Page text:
Global Programme to Enhance Reproductive Health Commodity Security
UNFPA launched the Global Fund to Enhance Reproductive Health Commodity Security as a way to catalyze national action to generated a reliable supply of essential supplies. To date, well over $300 million has been mobilized. The 12 ‘stream one’ countries (see below) receive sustained, multi-year funding. The following Progress Profiles document the results of their participation. Each profile documents the country situation, global programme support, national expenditures, goals, and outcome indicators. Specific examples of how funds were used are also provided.
Burkina Faso is taking action to ensure access to essential supplies for reproductive health. This is critical in a country with a high rate of maternal death, high fertility rate and rapid rate of population growth. One third of the 14 million people in Burkina Faso are aged 15-24, with adolescents facing a high risk of childbearing.
Ethiopia's population is estimated at 80 million and is growing by some 2 million people per year. Rapid population growth can impede sustainable development, neutralizing any gains in economic growth and expansion of basic health and education services. However, with a vision to become a middle income country, Ethiopia has implemented national programmes to accelerate economic growth, with poverty reduction as a central policy concern. Ethiopia is on track to meet the targets, with the exception of 1 and 8, of the Millennium Development Goals (MDGs).
The devastating earthquake in January 2010 that affected one third of the Caribbean nation’s 10 million people continues to take a toll, with cholera adding to adversity. Even before the quake, the lifetime risk of dying in childbirth was 1 in 47. UNFPA is working with partners to improve maternal and reproductive health, protect women and girls from gender-based violence, help young people recover, and collect data on affected populations.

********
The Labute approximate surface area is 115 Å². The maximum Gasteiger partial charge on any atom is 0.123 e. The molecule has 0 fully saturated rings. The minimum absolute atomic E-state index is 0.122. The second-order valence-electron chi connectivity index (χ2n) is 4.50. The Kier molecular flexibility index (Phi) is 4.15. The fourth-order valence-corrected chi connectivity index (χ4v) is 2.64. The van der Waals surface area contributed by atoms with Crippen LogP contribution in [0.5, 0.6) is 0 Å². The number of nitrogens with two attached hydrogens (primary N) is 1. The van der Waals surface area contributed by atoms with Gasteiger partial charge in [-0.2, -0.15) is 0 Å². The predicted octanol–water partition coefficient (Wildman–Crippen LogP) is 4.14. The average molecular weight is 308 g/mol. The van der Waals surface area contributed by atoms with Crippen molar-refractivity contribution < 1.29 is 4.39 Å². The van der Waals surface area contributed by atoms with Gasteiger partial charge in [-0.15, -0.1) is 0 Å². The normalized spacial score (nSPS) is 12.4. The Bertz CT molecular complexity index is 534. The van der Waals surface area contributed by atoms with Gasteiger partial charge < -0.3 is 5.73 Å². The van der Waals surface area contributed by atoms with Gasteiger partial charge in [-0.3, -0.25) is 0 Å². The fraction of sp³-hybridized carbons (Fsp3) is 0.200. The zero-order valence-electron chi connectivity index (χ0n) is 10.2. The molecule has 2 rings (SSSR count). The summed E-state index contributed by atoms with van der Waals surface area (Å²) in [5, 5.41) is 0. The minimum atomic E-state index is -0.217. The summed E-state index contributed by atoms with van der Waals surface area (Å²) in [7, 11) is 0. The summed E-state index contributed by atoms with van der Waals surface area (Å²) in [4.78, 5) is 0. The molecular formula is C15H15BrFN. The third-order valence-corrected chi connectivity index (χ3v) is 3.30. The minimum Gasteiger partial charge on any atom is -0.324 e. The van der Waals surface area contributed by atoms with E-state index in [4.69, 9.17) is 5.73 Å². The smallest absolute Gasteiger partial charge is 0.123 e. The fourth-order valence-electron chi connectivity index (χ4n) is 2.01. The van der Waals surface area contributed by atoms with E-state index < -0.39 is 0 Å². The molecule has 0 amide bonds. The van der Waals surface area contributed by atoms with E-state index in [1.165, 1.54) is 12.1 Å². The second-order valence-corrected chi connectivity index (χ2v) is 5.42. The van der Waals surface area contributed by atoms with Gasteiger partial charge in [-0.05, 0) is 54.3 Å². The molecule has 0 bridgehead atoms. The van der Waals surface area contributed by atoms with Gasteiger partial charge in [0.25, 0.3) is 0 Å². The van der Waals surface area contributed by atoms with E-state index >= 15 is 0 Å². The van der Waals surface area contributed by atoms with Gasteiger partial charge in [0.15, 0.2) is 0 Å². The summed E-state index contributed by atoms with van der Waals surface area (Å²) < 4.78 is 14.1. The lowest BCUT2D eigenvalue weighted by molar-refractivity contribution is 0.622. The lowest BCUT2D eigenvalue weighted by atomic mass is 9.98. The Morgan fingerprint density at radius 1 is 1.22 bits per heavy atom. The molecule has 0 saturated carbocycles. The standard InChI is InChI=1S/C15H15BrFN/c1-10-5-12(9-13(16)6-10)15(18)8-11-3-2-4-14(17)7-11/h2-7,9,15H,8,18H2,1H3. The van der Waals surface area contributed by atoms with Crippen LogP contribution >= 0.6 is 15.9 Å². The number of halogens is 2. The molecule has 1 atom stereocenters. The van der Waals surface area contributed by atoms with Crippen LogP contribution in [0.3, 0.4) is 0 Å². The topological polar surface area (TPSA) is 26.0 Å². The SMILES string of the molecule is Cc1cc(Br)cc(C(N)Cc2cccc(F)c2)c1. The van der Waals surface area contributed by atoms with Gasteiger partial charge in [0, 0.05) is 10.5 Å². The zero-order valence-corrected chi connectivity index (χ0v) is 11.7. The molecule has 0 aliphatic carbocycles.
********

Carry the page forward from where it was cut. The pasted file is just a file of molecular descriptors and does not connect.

Lao People’s Democratic Republic (Lao PDR) is taking steps to save lives and realize the right of women to plan and space their families. This is critical in a country with a high rate of maternal death and the highest unmet need for family planning outside of Africa. Access to family planning is severely limited in mountainous remote areas, among ethnic groups, and young and unmarried women and men.
Some 65 per cent of Mali's population of 14.5 million is under 25 years of age, making reproductive health an urgent challenge. The fertility rate is high, and 19 per cent of young women aged 15-19 are already mothers. High rates of maternal and infant death are linked to lack of skilled assistance at birth, low use of modern contraceptive methods, and a large number of women and men who want to use family planning services but lack access.
The population of Madagascar, estimated at 18 million, is likely to double within 25 years. Fertility is high, as is the number of women and men who want to use contraceptives but lack access to them. Political crisis is weakening the health system.
Remoteness and access to emergency and reproductive health care present special challenges in Mongolia, a country of 2.7 million people spread out across 1.5 million square kilometers of steppes, deserts and mountains. While significant progress has been made in many areas, maternal death rates remain high in rural areas where insufficient infrastructure and extreme seasonal cold lead to poor maternal care.
In Mozambique, with a population of 22.4 million, the health system is challenged by the rapid growth of the young population and social and economic disparities have increased. The Government is committed to addressing maternal death, high fertility and gender
inequality, and to investing in youth.
Nicaragua has shown considerable achievement in the realms of reproductive and maternal health. Continued progress is critical especially given the country’s high adolescent birth rate, which is 64.2 per cent among uneducated women – nearly twice those with primary education.
Two thirds of Niger's15 million people are younger than 25, and some 60 per cent of girls are married before the age of 15. Rapid population growth and high rates of fertility and maternal death are linked to limited use of modern methods of family planning.
With more than 161 million people, national action to slow the population growth rate and save the lives of mothers and infants is focused on reproductive health and rights. There is much to do in Africa’s most populous nation: rates of fertility and maternal and infant death are high yet use of modern contraceptive methods is low. About one third of the population is aged 10-24, making early age at first marriage and early childbearing priorities for progress.
Sierra Leone has the highest known rate of maternal death and a high fertility rate. Between the lowest and highest income groups, there are extreme disparities in the number of adolescents giving birth and couples practicing family planning.